It’s becoming a bit of a routine at this point. The Bureau of Labor Statistics (BLS) releases its latest Consumer Price Index (CPI) Summary every four weeks or so, and the following morning we write to you about how costs are now rising ___ percent year-over-year, the fastest pace since ____________. This time it’s 7.9 and January 1982, the tail end of Olivia Newton-John’s 10-week run atop the Billboard Hot 100. (“Physical” was quickly supplanted by The J. Geils Band’s “Centerfold”—what was going on back then?)
But Thursday’s report represented more than just the same old same old—it was worse. “The underlying sources of inflation are evolving,” said Jason Furman, Harvard University economist and former chair of President Barack Obama’s Council of Economic Advisers. “Inflation was higher for core services than for durable goods in February—the first month that has been true since high inflation began last spring.”
When costs first started setting off alarm bells last May—4.2 percent annual inflation, how quaint—the phenomenon really could mostly be explained away by a combination of post-pandemic supply chain snags and base effects (measuring against artificially low prices a year earlier). Used cars and trucks, appliances, and energy—industries affected by semiconductor shortages or long ramp-up periods—accounted for almost the entirety of the overall surge.
But that more modest, initial round of inflation was compounded over the past 10 months by additional pandemic stimulus, further supply chain hiccups, an incredibly tight labor market, and ultimately, shifting consumer and business expectations. The price increases have metastasized, setting off a chain reaction throughout the economy that will be difficult to contain.
“Inflation has gotten very broad and gotten a lot of momentum,” Furman told The Dispatch. “Services inflation is more inertial than goods inflation, and more responsive to tight labor markets and labor expectations. Expect it to continue to rise.”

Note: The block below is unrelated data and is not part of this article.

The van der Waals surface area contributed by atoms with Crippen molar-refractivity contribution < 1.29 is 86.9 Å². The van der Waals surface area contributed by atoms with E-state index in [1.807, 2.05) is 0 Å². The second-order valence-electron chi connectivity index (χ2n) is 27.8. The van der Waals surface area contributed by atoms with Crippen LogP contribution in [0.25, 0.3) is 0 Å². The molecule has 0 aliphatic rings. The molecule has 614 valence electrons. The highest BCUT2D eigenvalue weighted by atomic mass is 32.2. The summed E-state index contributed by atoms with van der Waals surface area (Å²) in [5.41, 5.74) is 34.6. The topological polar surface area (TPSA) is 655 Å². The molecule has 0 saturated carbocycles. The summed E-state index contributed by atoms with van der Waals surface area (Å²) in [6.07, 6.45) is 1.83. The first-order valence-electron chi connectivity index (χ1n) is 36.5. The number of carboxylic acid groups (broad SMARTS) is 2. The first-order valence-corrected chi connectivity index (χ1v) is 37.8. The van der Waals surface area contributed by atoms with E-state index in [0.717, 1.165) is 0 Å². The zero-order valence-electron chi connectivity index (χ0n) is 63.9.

“Services,” in this context, refers to things like housing, healthcare, insurance, education, recreation, and public transportation. Rent, for example, ticked up 0.6 percent from January to February—the biggest month-over-month jump since 1992 (excluding one anomalous month in 1999). On an annual basis, price increases for the entire services category—which accounts for about 60 percent of a person’s CPI “basket”—swelled to their highest level in 31 years.
Looming over all this discussion of services, of course, is the reality that many commodities and goods are now facing additional upward price pressures thanks to the most forceful bout of economic warfare between countries in recent memory. Although the first day or two of the Ukraine-related sanctions and uncertainty were captured in February’s BLS report—it indicated gas prices were up 5.4 percent last month alone—the bulk of those increases won’t show up until next month. That didn’t stop President Biden from pointing a finger at his counterpart in Moscow.
“Today’s inflation report is a reminder that Americans’ budgets are being stretched by price increases and families are starting to feel the impacts of Putin’s price hike,” Biden said yesterday. “A large contributor to inflation this month was an increase in gas and energy prices as markets reacted to Putin’s aggressive actions.” He mentioned Putin’s name two more times in his next few sentences, and various White House officials have begun pushing #PutinPriceHike on social media in recent days.